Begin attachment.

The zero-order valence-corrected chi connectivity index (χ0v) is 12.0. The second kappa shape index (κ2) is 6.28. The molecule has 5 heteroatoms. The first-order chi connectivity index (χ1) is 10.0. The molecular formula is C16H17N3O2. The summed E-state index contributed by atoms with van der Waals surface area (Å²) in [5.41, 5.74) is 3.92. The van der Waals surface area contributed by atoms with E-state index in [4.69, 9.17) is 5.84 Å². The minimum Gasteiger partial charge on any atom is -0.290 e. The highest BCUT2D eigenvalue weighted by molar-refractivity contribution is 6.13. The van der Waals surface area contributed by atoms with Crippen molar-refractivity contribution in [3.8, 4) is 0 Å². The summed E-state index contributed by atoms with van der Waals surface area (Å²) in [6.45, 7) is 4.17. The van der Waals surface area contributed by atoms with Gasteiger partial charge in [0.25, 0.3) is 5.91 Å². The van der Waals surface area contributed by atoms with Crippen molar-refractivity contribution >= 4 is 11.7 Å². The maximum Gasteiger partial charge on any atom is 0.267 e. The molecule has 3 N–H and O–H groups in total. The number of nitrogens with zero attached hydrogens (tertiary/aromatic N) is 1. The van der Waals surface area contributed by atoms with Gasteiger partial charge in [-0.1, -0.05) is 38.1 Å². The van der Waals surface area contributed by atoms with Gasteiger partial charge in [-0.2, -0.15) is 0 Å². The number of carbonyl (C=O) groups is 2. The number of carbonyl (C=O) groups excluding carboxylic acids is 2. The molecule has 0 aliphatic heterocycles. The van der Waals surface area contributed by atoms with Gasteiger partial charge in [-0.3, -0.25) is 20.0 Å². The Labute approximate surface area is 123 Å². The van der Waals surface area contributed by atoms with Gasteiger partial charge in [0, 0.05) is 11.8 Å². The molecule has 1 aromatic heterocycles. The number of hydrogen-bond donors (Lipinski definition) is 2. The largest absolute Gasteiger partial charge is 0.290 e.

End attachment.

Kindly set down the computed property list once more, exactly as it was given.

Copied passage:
The zero-order valence-corrected chi connectivity index (χ0v) is 12.0. The second kappa shape index (κ2) is 6.28. The molecule has 5 heteroatoms. The first-order chi connectivity index (χ1) is 10.0. The molecular formula is C16H17N3O2. The summed E-state index contributed by atoms with van der Waals surface area (Å²) in [5.41, 5.74) is 3.92. The van der Waals surface area contributed by atoms with E-state index in [4.69, 9.17) is 5.84 Å². The minimum Gasteiger partial charge on any atom is -0.290 e. The highest BCUT2D eigenvalue weighted by molar-refractivity contribution is 6.13. The van der Waals surface area contributed by atoms with Crippen molar-refractivity contribution in [3.8, 4) is 0 Å². The summed E-state index contributed by atoms with van der Waals surface area (Å²) in [6.45, 7) is 4.17. The van der Waals surface area contributed by atoms with Gasteiger partial charge in [0.25, 0.3) is 5.91 Å². The van der Waals surface area contributed by atoms with Crippen molar-refractivity contribution >= 4 is 11.7 Å². The maximum Gasteiger partial charge on any atom is 0.267 e. The molecule has 3 N–H and O–H groups in total. The number of nitrogens with zero attached hydrogens (tertiary/aromatic N) is 1. The van der Waals surface area contributed by atoms with Gasteiger partial charge in [-0.1, -0.05) is 38.1 Å². The van der Waals surface area contributed by atoms with Gasteiger partial charge in [-0.2, -0.15) is 0 Å². The number of carbonyl (C=O) groups is 2. The number of carbonyl (C=O) groups excluding carboxylic acids is 2. The molecule has 0 aliphatic heterocycles. The van der Waals surface area contributed by atoms with Gasteiger partial charge in [-0.3, -0.25) is 20.0 Å². The Labute approximate surface area is 123 Å². The van der Waals surface area contributed by atoms with Gasteiger partial charge in [0, 0.05) is 11.8 Å². The molecule has 1 aromatic heterocycles. The number of hydrogen-bond donors (Lipinski definition) is 2. The largest absolute Gasteiger partial charge is 0.290 e.